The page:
2000 Pathfinder MAF sensor/check engine light

pathfinder
sensors

#1

Clunker 2000 Pathfinder bought a month ago at 150k. Engine light was on and needed work to pass emissions. Shop replaced knock sensor which cleared fault codes for oxygen sensors as well. Right after, engine light came on again, they checked it was a MAF sensor. Knowing this truck has had a head gasket replacement and has exhaust manifold leaks, would it still be prudent to look to cleaning the MAF sensor and/or replacing it first? Or is it more likely that the exhaust leaks (or possibly intake leaks) are causing the CEL to trip?


#2

MAF’s are pretty expensive, or so I’m told. A can of cleaner is about $6.

Replacing the knock sensor did not clear the O2 sensor codes. When you clear codes, you clear them all.

You need to post the codes here, not someone’s interpretation of them. Unless you are in California, AutoZone will read the codes for free. They will give you a printout for each code. At the top will be the code, it will look something like this P0302, then underneath it will give you possible causes for the code.

Post the code number(s) here and someone here may have had a personal experience with this code on the same type of vehicle and give you some insight.


#3

"Replacing the knock sensor did not clear the O2 sensor codes. When you clear codes, you clear them all. "

You misunderstand. I drove 1 mile from the shop with codes all cleared (they had done the repair and cleared the codes) but because I just had it in the shop I wanted the check engine light to not be on. They cleared it again, but it came on right after. They checked the code, MAF sensor. I plan to try cleaning it, but with exhaust header leaks, curious if what the computer sees leaving the exhaust being different causes the check engine code. I will attempt to get the code read again, but I will try first to use the MAF cleaner.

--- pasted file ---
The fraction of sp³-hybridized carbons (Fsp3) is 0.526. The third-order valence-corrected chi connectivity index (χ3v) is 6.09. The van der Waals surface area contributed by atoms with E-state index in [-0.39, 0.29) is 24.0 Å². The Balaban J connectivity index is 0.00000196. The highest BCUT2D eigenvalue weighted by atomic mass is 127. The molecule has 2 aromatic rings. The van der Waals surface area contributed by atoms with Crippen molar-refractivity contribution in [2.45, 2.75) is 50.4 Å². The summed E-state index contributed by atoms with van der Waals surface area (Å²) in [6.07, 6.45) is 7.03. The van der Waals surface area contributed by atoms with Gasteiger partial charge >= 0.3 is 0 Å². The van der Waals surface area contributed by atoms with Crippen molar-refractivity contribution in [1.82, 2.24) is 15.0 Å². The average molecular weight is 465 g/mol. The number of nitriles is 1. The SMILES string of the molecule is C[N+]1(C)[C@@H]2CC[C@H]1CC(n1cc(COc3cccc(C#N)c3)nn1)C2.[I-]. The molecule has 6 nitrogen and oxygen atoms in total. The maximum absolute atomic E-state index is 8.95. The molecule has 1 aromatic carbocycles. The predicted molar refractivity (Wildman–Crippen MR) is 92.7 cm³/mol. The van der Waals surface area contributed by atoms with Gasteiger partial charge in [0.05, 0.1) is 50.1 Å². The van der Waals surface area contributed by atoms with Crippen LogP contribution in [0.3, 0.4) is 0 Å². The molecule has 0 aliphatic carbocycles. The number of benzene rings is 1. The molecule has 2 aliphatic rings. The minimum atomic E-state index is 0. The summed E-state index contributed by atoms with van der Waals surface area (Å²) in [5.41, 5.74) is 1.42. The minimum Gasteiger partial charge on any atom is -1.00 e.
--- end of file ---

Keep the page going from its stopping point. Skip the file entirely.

I see the price for a new MAF sensor is about $60-150 for the part. But I don’t want to bother replacing it if the reason for the fault is a faulty exhaust gasket instead.


#4

Exhaust leaks can set codes, but not MAF sensor codes.

There are lots and lots of codes. There are several codes that will reference MAF sensor signals. There are yet other codes that might have nothing to do with the MAF but that a lot of mechanics will say “could be the MAF…” DO NOT just go buy a MAF sensor until you know it is bad.

So go to a chain-type auto parts store, ask them to read the current codes, write down the exact codes (format “P1234”), as keith noted, and post them.

And as long as you don’t damage it, cleaning the MAF with a MAF sensor cleaner is quite easy, won’t hurt anything, and may help some things.